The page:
Return to dominance is task for fresh produce marketers
Fresh produce has been winning the war for the pocketbook, but will it continue?
In competition for consumer dollars, the fresh produce industry has been performing better than nearly every other food group.
I make that conclusion after a look at the multi-year Consumer Expenditures report from the Bureau of Labor Statistics.
Comparing 2019 expenditures to 2013 (dollars not adjusted for inflation), the report said the average annual consumer expenditure on fresh fruits was $322 in 2019, up 19% from 2013. For fresh vegetables, the average annual household spend in 2019 was $295, up a whopping 25% compared with 2013.
How does that compare to other foods? Average expenditure on all food consumed at home was $4,643 in 2019, just 17% higher than 2013.
Some at-home food categories actually saw declines in consumer spending over the past six-year period. For example, consumer spending on fresh milk and cream averaged $140, down 8% compared with 2013. Processed fruits saw average annual expenditures of $112 in 2019, down 3% compared with 2013. Meats, poultry, fish and eggs saw average cumulative household expenditures of $980 in 2019, a gain of 14% compared with 2013. Bakery products in 2019 saw average expenditures of $400, up 11% from six years earlier.
Fresh produce didn’t outperform all non-food consumer categories, however; alcoholic beverages, cell phone services, vehicle insurance and health insurance all saw bigger percentage gains from 2013-2019.
Prior to this year, consumers were flocking to restaurants and willingly opening their wallets. In 2019, average expenditures on food away-from-home totaled a hefty $3,525, up a whopping 34% compared with 2013.
That rate of increase on food away-from-home was certainly above trend compared with at-home food expenditures, including fresh fruits and vegetables.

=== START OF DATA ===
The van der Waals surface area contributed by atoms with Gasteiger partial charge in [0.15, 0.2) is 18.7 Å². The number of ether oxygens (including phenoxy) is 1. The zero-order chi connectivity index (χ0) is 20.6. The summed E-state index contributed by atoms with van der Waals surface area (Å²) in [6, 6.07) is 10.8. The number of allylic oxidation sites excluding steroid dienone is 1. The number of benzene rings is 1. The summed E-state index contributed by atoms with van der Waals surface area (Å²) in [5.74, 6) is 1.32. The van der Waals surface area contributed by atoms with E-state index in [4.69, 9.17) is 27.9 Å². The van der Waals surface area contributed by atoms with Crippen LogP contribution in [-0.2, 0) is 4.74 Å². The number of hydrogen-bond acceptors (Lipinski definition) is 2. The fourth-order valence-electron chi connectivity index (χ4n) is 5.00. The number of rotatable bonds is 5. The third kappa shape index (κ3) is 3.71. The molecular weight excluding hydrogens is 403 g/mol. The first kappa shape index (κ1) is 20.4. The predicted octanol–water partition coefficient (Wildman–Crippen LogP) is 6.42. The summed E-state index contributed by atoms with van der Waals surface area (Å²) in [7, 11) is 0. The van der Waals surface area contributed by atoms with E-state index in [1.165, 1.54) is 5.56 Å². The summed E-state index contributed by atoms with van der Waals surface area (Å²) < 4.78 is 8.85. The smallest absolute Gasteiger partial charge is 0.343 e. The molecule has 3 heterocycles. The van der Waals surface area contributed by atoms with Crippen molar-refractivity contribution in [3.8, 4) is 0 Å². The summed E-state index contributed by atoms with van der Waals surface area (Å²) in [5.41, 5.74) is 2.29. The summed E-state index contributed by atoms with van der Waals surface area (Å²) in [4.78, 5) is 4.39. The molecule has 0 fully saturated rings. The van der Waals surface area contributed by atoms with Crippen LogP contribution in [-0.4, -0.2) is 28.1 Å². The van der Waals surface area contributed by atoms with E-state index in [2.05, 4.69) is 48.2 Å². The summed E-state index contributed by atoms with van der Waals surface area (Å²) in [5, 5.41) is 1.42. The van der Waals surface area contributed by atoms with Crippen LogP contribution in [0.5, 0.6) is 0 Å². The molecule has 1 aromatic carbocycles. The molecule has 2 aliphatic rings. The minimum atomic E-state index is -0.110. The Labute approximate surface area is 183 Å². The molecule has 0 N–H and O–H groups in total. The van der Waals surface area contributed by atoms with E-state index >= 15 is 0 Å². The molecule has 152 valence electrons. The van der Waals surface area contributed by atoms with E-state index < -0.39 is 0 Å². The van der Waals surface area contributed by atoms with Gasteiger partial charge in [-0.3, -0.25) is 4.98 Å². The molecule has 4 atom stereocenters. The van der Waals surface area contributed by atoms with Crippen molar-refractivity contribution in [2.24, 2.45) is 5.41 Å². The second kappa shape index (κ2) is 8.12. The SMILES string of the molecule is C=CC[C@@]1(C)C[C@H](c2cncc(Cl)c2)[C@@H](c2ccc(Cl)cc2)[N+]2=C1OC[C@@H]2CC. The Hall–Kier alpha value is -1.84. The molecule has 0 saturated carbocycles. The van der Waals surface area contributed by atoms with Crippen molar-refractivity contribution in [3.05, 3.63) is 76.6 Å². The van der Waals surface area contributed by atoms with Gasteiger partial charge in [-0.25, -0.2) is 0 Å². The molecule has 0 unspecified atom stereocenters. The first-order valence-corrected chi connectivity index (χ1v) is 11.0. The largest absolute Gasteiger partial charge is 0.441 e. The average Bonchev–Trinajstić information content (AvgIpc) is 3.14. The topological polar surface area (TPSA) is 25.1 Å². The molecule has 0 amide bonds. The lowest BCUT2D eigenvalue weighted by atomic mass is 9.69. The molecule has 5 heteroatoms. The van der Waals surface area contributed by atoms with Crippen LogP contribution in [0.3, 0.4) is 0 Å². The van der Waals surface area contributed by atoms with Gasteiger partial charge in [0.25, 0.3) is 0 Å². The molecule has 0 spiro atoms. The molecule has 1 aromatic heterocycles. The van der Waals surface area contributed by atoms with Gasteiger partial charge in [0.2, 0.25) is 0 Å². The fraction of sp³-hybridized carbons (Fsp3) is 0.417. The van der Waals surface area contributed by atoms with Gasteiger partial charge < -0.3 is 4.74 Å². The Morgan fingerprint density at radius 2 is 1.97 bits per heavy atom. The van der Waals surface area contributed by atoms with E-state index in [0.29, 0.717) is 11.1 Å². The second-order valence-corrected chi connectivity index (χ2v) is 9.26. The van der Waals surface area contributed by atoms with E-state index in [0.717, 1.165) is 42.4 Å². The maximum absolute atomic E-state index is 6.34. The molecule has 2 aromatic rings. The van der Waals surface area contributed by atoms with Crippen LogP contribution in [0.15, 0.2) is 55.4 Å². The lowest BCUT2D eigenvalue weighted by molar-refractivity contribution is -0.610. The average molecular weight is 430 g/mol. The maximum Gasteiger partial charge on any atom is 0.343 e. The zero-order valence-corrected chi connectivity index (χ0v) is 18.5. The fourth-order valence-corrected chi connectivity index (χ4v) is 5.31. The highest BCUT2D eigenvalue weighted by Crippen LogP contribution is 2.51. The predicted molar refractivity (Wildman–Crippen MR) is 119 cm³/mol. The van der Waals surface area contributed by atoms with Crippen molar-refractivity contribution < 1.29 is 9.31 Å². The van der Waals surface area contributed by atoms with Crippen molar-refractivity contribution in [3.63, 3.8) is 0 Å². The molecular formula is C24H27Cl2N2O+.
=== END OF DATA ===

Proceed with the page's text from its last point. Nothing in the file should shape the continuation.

However, it seems logical to expect to see expenditures for food away-from-home drop in a big way in 2020. Restaurants have been closed during many parts of the COVID-19 pandemic and the oft-told narrative is big grocery retail gains in 2020.
What will the 2020 Consumer Expenditures report show? It could be scary.
Will other food categories that are shelf-life stable fare much better than fresh produce? Will those processed fruits and vegetables, which typically lag behind fresh produce, show a bigger percentage 2020 sales gain?
Will fresh produce keep its “fair share” of the consumer’s grocery expenditures for food purchased online? Papa John’s Pizza reported sales increases of 28% in the second quarter and macaroni and cheese sales were up by about that same amount. Comfort foods have been winning the pandemic, unfortunately.
Despite impressive demand at times for fresh produce from grocery retailers and consumers this year, there will be plenty of work for produce marketers to do in 2021 to compete for a bigger share of the consumer’s dollar. It is a battle that marketers have been used to winning. A return to dominance is in order.
Tom Karst is The Packer’s editor. E-mail him at email@example.com.